GoDaddy (NYSE:GDDY) is off to a flying start on the public market. In its first three days of trading, shares have already surged over 30% above the original offer price.
Is this the start of a high-flying growth story, or was the easiest money actually made in the first 48 hours?
Let's have a look.
GoDaddy's rap sheet
First, let me explain what GoDaddy does for a living.
Most consumers probably recognize the brand from its long series of provocative Super Bowl commercials. Starting with World Wrestling Entertainment wrestler Candice Michelle in 2005 and NASCAR driver Danica Patrick the next year, the ads typically feature female sporting personalities who gyrate for the camera while talking about GoDaddy's online business solutions.
Both risky and risqué, this marketing strategy arguably succeeded in setting GoDaddy apart from a plethora of otherwise very similar alternatives in a yawn-inducing market. According to traffic tracker comScore, that first Super Bowl commercial quintupled online visitors to the GoDaddy website. Later that year, GoDaddy passed Network Solutions, a division of Web.com, to become the largest domain name registrar in the world. Sex really does sell, even when your product is far removed from smoky nightclubs and sunny beaches.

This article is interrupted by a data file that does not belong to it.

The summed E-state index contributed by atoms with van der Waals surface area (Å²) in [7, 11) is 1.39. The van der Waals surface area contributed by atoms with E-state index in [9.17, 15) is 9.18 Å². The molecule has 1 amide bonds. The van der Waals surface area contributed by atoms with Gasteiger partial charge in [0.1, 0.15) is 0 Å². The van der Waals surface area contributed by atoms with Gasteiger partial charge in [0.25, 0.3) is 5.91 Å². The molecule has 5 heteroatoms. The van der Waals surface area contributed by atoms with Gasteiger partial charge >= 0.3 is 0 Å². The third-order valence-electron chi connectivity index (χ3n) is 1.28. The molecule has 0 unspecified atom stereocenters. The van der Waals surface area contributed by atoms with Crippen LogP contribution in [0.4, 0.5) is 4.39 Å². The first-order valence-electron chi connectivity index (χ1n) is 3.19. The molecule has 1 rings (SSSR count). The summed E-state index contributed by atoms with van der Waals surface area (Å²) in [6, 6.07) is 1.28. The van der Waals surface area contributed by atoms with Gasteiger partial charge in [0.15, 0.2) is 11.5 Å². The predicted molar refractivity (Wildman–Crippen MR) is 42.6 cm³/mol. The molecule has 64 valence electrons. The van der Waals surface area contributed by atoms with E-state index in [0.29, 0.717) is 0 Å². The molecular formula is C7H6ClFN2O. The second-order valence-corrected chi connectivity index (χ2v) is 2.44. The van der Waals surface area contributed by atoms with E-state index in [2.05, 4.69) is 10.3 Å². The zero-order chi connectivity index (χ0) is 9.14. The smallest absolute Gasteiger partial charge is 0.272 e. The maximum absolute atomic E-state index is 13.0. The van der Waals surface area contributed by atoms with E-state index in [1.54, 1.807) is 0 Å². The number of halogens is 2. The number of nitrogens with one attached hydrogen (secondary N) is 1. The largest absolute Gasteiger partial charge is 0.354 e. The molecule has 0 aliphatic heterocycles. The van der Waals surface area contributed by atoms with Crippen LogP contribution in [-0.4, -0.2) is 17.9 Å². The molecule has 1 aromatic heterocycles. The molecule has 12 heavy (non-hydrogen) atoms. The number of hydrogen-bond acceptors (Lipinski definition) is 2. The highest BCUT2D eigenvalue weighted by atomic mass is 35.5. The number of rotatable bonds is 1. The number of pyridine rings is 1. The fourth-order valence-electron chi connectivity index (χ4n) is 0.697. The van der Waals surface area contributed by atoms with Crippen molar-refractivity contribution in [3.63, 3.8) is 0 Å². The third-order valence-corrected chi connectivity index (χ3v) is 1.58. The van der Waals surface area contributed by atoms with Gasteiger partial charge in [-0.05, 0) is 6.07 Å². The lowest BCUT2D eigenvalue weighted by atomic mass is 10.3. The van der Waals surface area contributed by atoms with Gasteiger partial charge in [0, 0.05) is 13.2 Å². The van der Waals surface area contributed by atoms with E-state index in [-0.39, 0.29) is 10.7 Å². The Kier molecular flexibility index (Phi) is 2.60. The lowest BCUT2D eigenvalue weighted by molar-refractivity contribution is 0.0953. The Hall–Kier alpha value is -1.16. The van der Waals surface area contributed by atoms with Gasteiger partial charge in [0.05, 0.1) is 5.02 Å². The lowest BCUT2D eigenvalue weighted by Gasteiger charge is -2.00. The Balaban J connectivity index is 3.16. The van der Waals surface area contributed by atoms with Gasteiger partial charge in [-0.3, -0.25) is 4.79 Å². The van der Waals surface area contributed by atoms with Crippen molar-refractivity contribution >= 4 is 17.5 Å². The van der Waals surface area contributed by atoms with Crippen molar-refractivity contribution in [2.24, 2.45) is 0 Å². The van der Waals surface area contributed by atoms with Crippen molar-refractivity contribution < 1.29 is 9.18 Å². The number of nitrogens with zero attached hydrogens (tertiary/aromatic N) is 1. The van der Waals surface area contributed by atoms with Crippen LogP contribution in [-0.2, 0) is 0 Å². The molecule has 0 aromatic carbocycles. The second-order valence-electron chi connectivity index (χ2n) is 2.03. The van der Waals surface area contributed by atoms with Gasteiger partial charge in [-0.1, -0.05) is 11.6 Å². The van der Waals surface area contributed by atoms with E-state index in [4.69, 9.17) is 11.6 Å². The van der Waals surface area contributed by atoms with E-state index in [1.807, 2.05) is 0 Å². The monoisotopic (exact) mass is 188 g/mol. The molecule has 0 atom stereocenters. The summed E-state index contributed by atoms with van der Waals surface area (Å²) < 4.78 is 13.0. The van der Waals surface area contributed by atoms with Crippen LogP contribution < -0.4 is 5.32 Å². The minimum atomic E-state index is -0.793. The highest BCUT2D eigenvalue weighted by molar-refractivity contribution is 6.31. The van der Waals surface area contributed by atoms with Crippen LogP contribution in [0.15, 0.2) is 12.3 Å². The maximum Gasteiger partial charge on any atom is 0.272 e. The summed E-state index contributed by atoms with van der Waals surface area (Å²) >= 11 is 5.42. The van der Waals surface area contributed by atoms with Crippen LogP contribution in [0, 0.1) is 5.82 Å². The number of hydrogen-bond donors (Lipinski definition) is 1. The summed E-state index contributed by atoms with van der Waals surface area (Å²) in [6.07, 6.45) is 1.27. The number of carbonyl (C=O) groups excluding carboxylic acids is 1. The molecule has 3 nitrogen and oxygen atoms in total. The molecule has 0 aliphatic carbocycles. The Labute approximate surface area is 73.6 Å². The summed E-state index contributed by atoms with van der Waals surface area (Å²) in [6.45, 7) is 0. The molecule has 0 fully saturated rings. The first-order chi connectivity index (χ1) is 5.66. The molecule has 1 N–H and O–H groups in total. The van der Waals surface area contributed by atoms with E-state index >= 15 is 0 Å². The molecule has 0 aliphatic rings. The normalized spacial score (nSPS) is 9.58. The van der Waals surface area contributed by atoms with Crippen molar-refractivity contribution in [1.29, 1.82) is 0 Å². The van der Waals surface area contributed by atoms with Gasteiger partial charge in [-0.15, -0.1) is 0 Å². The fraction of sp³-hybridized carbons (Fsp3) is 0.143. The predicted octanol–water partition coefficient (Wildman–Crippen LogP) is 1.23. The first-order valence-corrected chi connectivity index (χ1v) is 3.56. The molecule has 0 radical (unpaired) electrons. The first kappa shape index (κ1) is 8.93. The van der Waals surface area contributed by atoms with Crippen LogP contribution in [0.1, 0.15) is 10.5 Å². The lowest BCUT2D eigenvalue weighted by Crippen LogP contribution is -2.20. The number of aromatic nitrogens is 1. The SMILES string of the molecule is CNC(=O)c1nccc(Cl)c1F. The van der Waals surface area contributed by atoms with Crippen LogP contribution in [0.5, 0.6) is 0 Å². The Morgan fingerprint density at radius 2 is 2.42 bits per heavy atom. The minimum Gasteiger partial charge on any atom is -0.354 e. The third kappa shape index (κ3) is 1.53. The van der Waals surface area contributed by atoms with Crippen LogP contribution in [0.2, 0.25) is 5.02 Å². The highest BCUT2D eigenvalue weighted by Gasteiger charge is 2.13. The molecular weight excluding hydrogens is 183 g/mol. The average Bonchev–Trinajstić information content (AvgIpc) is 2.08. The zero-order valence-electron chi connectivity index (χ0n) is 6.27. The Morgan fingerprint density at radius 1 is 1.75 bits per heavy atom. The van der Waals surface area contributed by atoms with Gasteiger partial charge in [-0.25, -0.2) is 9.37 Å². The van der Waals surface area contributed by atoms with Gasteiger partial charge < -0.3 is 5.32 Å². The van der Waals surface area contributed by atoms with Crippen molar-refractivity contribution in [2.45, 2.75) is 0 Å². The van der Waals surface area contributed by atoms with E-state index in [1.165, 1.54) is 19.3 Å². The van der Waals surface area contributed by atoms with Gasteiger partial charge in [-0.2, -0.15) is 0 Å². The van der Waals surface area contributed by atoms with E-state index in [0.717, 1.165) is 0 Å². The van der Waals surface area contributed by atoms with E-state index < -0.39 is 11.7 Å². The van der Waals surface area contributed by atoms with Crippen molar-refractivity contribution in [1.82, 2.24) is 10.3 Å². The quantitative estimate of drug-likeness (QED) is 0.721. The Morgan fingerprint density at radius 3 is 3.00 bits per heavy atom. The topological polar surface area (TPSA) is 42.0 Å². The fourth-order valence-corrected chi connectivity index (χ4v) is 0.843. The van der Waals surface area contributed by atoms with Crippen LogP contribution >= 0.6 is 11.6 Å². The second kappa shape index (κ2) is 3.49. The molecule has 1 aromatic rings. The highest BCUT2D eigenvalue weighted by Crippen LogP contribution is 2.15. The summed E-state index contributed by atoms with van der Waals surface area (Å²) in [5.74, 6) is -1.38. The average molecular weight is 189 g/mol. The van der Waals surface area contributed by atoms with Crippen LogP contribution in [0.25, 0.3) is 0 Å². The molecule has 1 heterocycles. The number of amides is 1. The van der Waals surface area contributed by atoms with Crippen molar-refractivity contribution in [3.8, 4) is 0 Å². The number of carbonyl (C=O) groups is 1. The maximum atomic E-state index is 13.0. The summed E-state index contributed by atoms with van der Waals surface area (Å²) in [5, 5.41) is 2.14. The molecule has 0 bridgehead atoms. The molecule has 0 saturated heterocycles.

I mean, GoDaddy sells online domain names, Web publishing services, and digital security products. If that is not mundane enough for you, it is all geared for a very particular market: small businesses, really tiny companies. GoDaddy takes pride in this fact. On a corporate fact sheet found on the investor relations site, the company calls itself "the world's largest technology provider dedicated to small businesses."
Digging deeper, the company serves up 59 million domain names to 13 million customers. The company aims for "VERY small business owners (VSB), meaning 5 or fewer employees."
That is GoDaddy's emphasis, not mine. It is all about low-cost solutions for a cash-strapped target market, where every dollar saved can help keep the lights on for another month.
Enterprise customers, or even medium-sized businesses, are better served by providers such as Thomson Reuters subsidiary MarkMonitor or IBM unit SoftLayer.
These services offer all the bells and whistles an enterprise-class information technology director might need for managing dozens or thousands of domains, with custom hooks to automate the process via customer-built scripts and applications. Low-cost providers such as GoDaddy make it simple to manage a handful of domain names but trickier to scale way up. The bigger your company gets, the better you would fit with something like SoftLayer or MarkMonitor.
But GoDaddy is comfortable with focusing on the smaller fish, because it is a big ocean. According to company research, there are currently 28 million companies in the U.S. -- and 85% of these have five employees or less. Small revenue streams from millions of customers can turn into big cash flows over time, and that is exactly what GoDaddy is looking for.
By the numbers
GoDaddy has been around since 1997. The company pulled in sales of $100 million in 2005 and passed the $1 billion milestone in 2013. Its customer list has doubled since 2009, and GoDaddy has reported positive operating cash flow since 2001 -- the company is getting some serious business done.